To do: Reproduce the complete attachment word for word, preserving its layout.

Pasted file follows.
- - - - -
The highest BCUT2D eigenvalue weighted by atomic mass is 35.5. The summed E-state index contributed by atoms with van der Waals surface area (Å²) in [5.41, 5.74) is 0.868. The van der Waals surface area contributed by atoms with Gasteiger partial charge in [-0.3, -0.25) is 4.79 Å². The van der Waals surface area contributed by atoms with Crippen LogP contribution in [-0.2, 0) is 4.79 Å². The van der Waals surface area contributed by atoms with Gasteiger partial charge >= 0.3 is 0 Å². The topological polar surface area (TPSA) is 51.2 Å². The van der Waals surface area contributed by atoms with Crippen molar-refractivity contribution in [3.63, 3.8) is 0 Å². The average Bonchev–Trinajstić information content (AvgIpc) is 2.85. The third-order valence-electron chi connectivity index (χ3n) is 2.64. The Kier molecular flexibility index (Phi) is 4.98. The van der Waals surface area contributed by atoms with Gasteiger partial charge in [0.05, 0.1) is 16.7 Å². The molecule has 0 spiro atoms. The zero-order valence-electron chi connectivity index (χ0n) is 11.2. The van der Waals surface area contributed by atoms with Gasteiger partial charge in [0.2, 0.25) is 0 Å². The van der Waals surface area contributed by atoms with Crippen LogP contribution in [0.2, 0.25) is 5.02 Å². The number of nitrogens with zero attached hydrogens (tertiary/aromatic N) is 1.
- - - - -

The highest BCUT2D eigenvalue weighted by atomic mass is 35.5. The summed E-state index contributed by atoms with van der Waals surface area (Å²) in [5.41, 5.74) is 0.868. The van der Waals surface area contributed by atoms with Gasteiger partial charge in [-0.3, -0.25) is 4.79 Å². The van der Waals surface area contributed by atoms with Crippen LogP contribution in [-0.2, 0) is 4.79 Å². The van der Waals surface area contributed by atoms with Gasteiger partial charge >= 0.3 is 0 Å². The topological polar surface area (TPSA) is 51.2 Å². The van der Waals surface area contributed by atoms with Crippen molar-refractivity contribution in [3.63, 3.8) is 0 Å². The average Bonchev–Trinajstić information content (AvgIpc) is 2.85. The third-order valence-electron chi connectivity index (χ3n) is 2.64. The Kier molecular flexibility index (Phi) is 4.98. The van der Waals surface area contributed by atoms with Gasteiger partial charge in [0.05, 0.1) is 16.7 Å². The molecule has 0 spiro atoms. The zero-order valence-electron chi connectivity index (χ0n) is 11.2. The van der Waals surface area contributed by atoms with Gasteiger partial charge in [0.2, 0.25) is 0 Å². The van der Waals surface area contributed by atoms with Crippen LogP contribution in [0.2, 0.25) is 5.02 Å². The number of nitrogens with zero attached hydrogens (tertiary/aromatic N) is 1.